Firstly, traditional forms of advertising such as TV and billboards were banned, followed by sports sponsorship, and, most recently, point of sale displays in shops. All that was left was tobacco packaging: a way to communicate to consumers the appeal of the product and to promote different brands.

My team at the University of Stirling has conducted research on tobacco marketing for many years, funded by Cancer Research UK. Most recently we undertook our own studies on tobacco packaging, and then in 2011 were commissioned by the Department of Health to review all the evidence on plain or “standard packs.” Our review provided the basis for a UK consultation on the issue. At the time we found 37 studies, conducted in different countries and using a variety of research designs. Their findings were consistent. The studies showed that standard packs are: less appealing, increase the visibility and effectiveness of health warnings, and reduce the ability of packaging to mislead people about the harms of smoking.


Continue reading

Experts discuss TPD and #plainpacks legislation that came into effect today!

Today the laws around tobacco packaging have changed! Under new regulations voted for by MPs, tobacco and cigarettes can only be sold in plain, standardised packaging.

The decision to make these changes as a public health measure to protect children’s health was informed by the work of many researchers across the tobacco field. The UK Centre for Tobacco and Alcohol Studies, its stakeholders and our researchers welcome this move to protect the UK population from being advertised to by tobacco branding and attractive images.

A systematic review of evidence of standardised packaging carried out by the Institute of Social Marketing at the University of Stirling showed that standard packs are less appealing, make health warnings more effective, and reduce the ability of the packaging to mislead consumers about the harms of smoking.

Under the new regulations, all tobacco products will be sold in dark green packages, with brand features and bright colours replaced with large graphic images of the effects of smoking and health warnings.

Gerard Hastings, Professor of Social Marketing said: “The introduction of plain packaging is another giant step forward in the fight against tobacco, which is still killing tens of thousands of people every year in Britain. Over the last two decades we have blocked the tobacco industry’s pernicious marketing in the media, in our shops and now on the pack itself.  The big winners will be our children, who will escape being groomed for addiction and early death in the interests of private profit. Today is a day which every parent, every teacher and every child can cheer to the roof tops.”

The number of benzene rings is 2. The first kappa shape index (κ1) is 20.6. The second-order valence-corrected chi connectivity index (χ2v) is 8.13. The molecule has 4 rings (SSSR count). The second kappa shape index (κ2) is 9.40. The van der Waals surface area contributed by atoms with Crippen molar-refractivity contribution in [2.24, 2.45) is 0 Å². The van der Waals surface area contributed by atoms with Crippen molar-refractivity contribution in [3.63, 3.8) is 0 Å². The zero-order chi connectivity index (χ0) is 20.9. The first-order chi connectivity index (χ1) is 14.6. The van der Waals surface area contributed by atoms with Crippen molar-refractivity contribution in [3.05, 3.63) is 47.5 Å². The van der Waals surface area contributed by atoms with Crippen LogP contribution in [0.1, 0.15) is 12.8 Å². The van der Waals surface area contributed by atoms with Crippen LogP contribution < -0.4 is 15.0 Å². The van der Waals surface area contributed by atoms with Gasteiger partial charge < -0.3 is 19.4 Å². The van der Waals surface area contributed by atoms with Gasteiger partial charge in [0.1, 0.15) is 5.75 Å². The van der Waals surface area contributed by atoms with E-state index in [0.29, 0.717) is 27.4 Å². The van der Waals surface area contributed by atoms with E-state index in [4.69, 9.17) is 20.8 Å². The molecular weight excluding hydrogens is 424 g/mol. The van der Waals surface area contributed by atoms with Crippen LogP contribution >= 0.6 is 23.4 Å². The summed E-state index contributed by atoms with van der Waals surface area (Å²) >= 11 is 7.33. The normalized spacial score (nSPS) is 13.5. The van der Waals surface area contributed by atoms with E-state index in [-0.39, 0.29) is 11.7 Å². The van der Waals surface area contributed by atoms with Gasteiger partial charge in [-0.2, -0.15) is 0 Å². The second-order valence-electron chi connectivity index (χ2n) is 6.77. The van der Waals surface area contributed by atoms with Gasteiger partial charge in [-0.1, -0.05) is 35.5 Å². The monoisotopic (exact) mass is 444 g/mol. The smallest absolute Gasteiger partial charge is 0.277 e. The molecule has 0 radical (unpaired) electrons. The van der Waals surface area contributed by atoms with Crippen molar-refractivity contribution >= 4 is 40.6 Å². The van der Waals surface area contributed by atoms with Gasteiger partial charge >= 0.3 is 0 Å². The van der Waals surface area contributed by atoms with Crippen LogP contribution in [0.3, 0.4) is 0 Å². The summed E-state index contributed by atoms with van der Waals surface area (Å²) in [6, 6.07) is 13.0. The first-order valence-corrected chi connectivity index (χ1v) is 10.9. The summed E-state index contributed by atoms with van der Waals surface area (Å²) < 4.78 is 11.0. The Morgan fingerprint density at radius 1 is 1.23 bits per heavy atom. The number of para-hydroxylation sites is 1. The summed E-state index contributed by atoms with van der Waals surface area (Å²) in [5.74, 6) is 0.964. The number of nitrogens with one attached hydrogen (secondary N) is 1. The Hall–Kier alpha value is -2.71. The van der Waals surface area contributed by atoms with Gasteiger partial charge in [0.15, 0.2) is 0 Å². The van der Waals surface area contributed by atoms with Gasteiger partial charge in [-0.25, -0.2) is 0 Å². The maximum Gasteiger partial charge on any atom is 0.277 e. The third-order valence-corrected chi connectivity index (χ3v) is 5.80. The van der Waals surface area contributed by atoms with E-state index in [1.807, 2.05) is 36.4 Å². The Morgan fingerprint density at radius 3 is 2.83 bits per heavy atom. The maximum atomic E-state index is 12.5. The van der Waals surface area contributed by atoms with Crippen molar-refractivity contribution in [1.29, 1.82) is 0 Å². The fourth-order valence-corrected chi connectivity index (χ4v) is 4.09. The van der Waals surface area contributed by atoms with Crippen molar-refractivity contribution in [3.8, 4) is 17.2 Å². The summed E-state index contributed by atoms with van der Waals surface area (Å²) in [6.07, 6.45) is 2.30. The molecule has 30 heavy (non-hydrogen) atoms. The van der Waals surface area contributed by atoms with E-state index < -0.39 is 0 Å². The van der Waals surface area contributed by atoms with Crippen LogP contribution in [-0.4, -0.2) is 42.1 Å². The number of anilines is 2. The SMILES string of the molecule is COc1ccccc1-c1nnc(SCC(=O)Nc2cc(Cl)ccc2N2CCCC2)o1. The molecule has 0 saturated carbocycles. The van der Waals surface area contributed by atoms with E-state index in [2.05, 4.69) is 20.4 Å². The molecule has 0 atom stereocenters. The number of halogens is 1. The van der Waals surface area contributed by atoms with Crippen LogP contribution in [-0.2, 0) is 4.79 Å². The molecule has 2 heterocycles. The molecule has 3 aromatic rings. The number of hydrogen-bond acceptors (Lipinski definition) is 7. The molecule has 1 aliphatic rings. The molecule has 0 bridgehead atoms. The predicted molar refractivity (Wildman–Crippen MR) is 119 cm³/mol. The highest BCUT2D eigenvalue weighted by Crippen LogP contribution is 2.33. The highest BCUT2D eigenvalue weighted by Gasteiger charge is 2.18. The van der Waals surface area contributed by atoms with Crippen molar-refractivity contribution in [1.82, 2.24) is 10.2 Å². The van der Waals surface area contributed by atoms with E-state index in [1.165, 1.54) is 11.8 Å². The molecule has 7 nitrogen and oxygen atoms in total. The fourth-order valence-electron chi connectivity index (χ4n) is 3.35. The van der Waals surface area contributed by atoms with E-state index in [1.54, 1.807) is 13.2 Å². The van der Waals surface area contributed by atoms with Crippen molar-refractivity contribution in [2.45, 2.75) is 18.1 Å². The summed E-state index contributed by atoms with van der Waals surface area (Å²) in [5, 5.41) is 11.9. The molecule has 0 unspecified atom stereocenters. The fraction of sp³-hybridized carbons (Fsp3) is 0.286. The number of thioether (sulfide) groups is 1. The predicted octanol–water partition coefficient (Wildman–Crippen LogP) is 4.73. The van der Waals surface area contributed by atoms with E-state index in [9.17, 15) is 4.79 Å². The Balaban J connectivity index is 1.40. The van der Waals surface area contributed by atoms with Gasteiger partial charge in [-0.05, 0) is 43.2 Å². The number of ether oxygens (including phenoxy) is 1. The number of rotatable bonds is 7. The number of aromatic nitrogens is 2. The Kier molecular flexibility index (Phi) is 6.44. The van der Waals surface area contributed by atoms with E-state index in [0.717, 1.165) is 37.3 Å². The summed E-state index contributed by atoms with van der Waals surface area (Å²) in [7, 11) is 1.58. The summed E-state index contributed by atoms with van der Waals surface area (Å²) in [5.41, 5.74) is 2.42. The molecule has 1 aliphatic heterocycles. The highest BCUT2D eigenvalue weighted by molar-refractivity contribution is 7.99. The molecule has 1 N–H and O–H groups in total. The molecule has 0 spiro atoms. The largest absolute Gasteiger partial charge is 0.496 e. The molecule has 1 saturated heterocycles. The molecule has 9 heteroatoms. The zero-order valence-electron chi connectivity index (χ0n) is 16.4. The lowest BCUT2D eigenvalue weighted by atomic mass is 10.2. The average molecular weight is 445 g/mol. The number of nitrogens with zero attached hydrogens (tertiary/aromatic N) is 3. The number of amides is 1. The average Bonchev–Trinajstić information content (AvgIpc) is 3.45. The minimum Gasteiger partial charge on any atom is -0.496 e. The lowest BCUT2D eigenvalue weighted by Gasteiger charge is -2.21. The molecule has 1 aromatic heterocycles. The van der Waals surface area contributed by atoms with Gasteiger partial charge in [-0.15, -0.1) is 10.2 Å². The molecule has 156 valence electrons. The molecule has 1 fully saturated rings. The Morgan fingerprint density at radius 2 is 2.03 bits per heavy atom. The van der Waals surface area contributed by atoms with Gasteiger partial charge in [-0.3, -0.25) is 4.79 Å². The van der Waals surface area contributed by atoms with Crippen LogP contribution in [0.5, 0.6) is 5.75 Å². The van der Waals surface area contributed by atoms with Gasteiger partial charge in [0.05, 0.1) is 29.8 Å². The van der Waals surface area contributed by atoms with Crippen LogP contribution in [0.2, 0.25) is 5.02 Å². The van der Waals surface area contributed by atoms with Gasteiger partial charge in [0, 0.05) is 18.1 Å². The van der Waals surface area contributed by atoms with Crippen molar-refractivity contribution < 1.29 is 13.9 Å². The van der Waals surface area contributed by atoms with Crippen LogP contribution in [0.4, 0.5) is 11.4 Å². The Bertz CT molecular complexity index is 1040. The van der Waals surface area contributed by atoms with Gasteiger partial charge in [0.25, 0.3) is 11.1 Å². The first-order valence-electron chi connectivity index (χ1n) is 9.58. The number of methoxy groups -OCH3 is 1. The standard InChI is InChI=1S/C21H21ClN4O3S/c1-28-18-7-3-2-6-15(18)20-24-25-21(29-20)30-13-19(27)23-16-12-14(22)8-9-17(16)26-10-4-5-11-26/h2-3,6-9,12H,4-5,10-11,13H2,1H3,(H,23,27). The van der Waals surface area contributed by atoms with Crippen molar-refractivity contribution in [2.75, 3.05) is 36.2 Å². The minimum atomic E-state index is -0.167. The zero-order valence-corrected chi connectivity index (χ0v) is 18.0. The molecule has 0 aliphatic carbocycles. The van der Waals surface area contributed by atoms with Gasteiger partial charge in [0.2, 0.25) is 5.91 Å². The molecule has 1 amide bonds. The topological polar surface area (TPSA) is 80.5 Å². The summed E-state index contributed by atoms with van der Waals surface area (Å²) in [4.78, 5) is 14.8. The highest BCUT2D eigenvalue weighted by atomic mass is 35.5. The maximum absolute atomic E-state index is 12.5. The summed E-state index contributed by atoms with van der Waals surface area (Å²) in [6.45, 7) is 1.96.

Martine Stead, Deputy Director of the Institute for Social Marketing said: “We have examined evidence of the potential impact of standardised packaging from Australia, New Zealand, the UK, Canada and France. The evidence is clear: putting cigarettes into plain packs makes tobacco products, and smoking in general, less appealing to young people. People pay more attention to health warnings when packs have no distracting branding on them. The colour is also important as people assume white packs are somehow less harmful than darker coloured packs. This confusion disappears when all packs are the same dark colour.”

Crawford Moodie, Senior Research Fellow, said: “Australia remains the only country to have fully implemented plain packaging. Large national surveys with both adults and youth there show since the regulation was introduced, prevalence and consumption has declined, with fewer adults and young people smoking now than at any time since these surveys began. ,There’s also been an increase in the average age of smoking initiation and the proportion of never smoking. The evidence in favour of plain packaging is now stronger than it has ever been.”

Dr Jenny Hatchard, Research Fellow at the University of Bath said “Our research showed that tobacco company claims that plain packaging “wouldn’t work”, would increase the illicit trade in tobacco and would damage the economy were largely unfounded and based on low quality research. Yesterday’s High Court decision is an important moment for plain packaging and the positive impacts it will have on health.  However, it also sends an important message that public health legislation cannot and should not be undermined by the poor quality evidence and opposition tactics of powerful corporations whose products damage our health.”

Also happening today are changes to the current rules around tobacco related products including e-cigarettes. This includes restrictions around advertising and promotion of e-cigarettes and how products containing different levels of nicotine are regulated.

Commenting on the developments to e-cigarette regulations, Linda Bauld, Professor of Health Policy, said: “Electronic cigarettes are now used by 2.8 million adults in the UK, with almost half of these users being ex-smokers. All existing research suggests that while e-cigarettes shouldn’t be promoted to children who have never smoked, they offer a far safer alternative for people who currently use tobacco.

New EU regulations on e-cigarettes are contained in one specific part of the TPD – Article 20 – which imposes new restrictions on these devices. TPD limits on nicotine concentration, tank size and e-liquid containers are not well supported by existing evidence. Only time will tell if Article 20 has unintended consequences, and this needs to be the focus of future careful research and monitoring.”

Side note: The evidence that e-cigarettes can help and have helped people stop smoking is growing and some people are worried that Article 20 of the TPD will affect the success of these products and have a substantial impact on the almost 3 million current vapers currently in the UK. This lead the House of Lords to table Article 20 of the TPD until June 20th at which time representatives will vote whether or not to implement that part of the legislation. With the EU referendum due soon after, the result of the vote will have huge ramifications on voters’ decision to vote to stay/leave the EU, a debate that is increasingly becoming polarised from both sides of the argument. Read more here.

Text taken from University of Stirling, University of Bath and UKCTAS.net